Nothing silly about Run to Fight accomplishments

Children who have shared their stories as Run to Fight Children's Cancer race starters, gather with their siblings at an end-of-year banquet and awards ceremony on Thursday at the GCU Golf Course's Lope House Restaurant. They're pictured with race emcee Dizzie Ramsey, front.

Story by Lana Sweeten-Shults
Photos by David Kadlubowski
GCU News Bureau

Carol Gary didn’t even know about the Run to Fight Children’s Cancer until a few months after her son, Evan, passed away.

In the first year Carol ran the race on the Grand Canyon University campus, she ran on her own.

Then her lone note found harmonic accompaniment as the rest of her family joined her the following year. They’ve returned for four years.

“We thought the experience was really great and the mission was really great,” said Carol, a GCU alumna whose family was named one of the top fundraising teams at the Run to Fight Children’s Cancer Superhero Banquet on Thursday at the GCU Golf Course's Lope House Restaurant.

Patti and Steve Luttrell (left and right, respectively) of Children's Cancer Network and Amy Hoff of Phoenix Children's Hospital, center, shared the proceeds raised at Run to Fight.

It was at the end-of-year banquet where organizers announced how much would be donated to the beneficiaries -- Children's Cancer Network and Phoenix Children's Hospital -- and where they honored volunteers and top fundraising teams, recognized sponsors, handed out awards and cheered the race starters and their families.

“It’s a nice evening to wrap up the race year,” said GCU Community Outreach Manager Debbie Accomazzo.

For the Gary family, including Carol’s husband, Grant, and their sons Jonathan and Simon, Carol said that being embraced by the race each spring “is a way to honor our son’s memory and to support the efforts of people like Patti (Luttrell, Executive Director and Co-founder of Children’s Cancer Network, which took over the management of the race from GCU for the first time in 2018).”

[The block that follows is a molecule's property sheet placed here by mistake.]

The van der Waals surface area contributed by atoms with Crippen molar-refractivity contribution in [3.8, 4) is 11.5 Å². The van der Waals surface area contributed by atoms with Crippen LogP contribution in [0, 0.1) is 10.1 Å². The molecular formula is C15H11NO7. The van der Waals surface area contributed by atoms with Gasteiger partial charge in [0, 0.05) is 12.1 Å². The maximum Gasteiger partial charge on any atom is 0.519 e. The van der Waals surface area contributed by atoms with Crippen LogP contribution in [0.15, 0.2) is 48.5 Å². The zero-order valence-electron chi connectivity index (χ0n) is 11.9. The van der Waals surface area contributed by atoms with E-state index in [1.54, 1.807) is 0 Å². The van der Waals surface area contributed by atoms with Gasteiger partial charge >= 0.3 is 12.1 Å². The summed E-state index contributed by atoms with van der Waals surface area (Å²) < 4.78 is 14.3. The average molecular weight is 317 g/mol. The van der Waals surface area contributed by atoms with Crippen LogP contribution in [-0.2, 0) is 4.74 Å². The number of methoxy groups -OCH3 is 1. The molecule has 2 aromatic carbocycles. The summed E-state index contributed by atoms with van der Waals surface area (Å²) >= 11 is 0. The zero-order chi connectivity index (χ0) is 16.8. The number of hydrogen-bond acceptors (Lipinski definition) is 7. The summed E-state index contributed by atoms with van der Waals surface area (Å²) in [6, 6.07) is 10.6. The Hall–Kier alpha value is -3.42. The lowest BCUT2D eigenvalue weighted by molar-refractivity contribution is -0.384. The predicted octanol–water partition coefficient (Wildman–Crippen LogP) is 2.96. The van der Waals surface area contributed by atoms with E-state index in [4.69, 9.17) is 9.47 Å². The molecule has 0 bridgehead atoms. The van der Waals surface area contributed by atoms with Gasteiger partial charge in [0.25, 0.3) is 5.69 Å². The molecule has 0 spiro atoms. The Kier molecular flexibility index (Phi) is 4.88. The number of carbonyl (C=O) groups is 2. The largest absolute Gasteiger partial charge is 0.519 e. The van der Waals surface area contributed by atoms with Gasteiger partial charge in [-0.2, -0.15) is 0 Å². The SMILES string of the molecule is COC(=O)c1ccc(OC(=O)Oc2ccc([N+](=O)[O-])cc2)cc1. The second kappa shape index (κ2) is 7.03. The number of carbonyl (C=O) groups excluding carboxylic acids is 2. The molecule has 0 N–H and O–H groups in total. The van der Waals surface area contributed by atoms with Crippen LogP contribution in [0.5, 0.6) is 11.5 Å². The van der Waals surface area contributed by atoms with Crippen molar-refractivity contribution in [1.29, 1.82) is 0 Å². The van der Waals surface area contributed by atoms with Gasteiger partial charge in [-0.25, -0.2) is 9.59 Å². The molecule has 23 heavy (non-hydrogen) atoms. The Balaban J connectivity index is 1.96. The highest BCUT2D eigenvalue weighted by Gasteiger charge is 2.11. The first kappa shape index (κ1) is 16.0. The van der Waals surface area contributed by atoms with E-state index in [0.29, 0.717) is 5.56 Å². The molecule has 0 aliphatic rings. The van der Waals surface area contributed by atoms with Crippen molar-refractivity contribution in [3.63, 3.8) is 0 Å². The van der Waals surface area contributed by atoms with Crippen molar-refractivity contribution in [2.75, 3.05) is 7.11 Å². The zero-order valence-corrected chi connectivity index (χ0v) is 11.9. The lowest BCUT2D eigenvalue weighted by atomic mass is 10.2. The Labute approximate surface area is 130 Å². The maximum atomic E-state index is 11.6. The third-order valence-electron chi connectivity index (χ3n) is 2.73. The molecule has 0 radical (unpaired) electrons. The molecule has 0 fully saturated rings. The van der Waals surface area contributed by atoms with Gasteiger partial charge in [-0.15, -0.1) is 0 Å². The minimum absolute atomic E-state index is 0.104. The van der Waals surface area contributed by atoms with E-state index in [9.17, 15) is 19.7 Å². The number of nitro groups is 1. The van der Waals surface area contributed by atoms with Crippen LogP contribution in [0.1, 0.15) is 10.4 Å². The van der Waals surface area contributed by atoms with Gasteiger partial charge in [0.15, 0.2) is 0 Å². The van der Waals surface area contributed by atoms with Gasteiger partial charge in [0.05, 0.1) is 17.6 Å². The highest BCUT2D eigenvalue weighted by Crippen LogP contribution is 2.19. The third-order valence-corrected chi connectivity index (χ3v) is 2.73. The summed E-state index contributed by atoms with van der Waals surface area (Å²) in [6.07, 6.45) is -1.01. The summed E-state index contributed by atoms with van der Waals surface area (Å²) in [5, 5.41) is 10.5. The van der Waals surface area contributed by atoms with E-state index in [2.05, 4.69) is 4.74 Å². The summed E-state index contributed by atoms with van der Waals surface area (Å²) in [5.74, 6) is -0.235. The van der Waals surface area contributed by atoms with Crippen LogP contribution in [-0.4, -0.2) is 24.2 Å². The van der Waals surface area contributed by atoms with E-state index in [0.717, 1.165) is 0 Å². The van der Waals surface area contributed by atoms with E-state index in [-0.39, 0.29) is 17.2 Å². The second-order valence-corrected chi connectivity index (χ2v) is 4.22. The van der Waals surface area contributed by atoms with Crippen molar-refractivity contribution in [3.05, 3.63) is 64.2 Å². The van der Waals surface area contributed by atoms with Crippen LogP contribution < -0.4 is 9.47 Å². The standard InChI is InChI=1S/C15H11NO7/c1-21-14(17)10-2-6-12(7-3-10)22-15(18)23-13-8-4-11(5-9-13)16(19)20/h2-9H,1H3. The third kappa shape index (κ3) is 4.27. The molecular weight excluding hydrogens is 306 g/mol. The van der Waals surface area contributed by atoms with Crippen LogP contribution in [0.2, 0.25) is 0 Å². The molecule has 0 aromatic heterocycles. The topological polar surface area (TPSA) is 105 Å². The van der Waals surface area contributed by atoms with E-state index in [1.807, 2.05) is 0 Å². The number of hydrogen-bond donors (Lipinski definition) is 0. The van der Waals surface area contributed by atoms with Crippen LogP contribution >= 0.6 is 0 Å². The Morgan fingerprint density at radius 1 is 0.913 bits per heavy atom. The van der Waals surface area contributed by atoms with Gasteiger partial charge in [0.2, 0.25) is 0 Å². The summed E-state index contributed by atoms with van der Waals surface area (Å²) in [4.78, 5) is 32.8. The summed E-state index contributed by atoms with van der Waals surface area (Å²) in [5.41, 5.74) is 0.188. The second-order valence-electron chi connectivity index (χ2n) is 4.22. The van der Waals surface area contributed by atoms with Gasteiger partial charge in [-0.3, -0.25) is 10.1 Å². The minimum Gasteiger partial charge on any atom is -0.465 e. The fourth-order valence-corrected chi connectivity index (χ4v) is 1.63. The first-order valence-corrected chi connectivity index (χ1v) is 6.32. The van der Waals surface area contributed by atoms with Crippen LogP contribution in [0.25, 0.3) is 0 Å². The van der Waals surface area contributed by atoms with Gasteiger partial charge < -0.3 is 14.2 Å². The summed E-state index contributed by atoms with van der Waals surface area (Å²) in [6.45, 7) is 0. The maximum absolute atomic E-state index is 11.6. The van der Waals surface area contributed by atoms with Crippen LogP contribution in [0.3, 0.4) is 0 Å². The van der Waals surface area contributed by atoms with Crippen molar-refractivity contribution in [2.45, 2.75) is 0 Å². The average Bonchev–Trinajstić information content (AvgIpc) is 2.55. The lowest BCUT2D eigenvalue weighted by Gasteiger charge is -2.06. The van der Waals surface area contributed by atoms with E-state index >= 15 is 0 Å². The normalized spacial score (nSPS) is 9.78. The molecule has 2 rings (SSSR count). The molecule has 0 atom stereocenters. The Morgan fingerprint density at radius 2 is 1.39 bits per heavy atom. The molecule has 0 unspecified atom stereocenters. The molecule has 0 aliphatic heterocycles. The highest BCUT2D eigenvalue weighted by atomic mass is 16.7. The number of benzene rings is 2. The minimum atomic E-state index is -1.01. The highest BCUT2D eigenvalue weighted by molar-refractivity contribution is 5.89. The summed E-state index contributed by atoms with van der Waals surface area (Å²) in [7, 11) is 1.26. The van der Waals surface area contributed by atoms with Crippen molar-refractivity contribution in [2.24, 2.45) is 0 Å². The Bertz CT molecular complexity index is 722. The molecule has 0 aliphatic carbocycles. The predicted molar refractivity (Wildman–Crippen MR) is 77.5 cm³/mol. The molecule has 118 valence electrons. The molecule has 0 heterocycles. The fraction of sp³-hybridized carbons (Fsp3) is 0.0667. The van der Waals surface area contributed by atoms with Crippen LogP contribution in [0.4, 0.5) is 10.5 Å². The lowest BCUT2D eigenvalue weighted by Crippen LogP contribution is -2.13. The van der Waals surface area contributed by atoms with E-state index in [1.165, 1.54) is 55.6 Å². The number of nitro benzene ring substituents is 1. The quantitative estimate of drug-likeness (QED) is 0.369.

Oftentimes, families have to leave the state to get treatment -- the type of bone marrow transplant Evan needed to help him fight his cancer was still in its fledgling stages in Arizona at the time of his battle. So supporting efforts for safer, more effective treatments and support systems, such as Children’s Cancer Network and Phoenix Children’s Hospital, is important to the Gary family.

Accomazzo, the race director until the race management transition began in 2017, said Run to Fight has been blessed with so many inspirational stories. In the eight years since it made its debut, none of the eight race starters -- children battling cancer who are chosen to sound the air horn to start the 5K and 10 K races -- have lost their fight with cancer.

Fundraising teams, volunteers and sponsors were honored at Thursday's Run to Fight banquet. The run, held in March, is the largest race in Arizona dedicated solely to pediatric cancer research.

Sadly, pediatric cancer can’t always be defeated. The Run to Fight community on Thursday was mourning the passing of one of those children whose name became familiar to those in the run and whose courageous spirit captured hearts. And Evan Gary, who was diagnosed with an uncommon form of leukemia, died in 2012, just two years after he was first diagnosed at age 12.

Mom Carol said Evan joked about “being a rare bird” and never refused to participate in cancer studies. He wanted to contribute, somehow, to finding a cure.

According to CureSearch for Children’s Cancer, 12 percent of children diagnosed with cancer do not survive.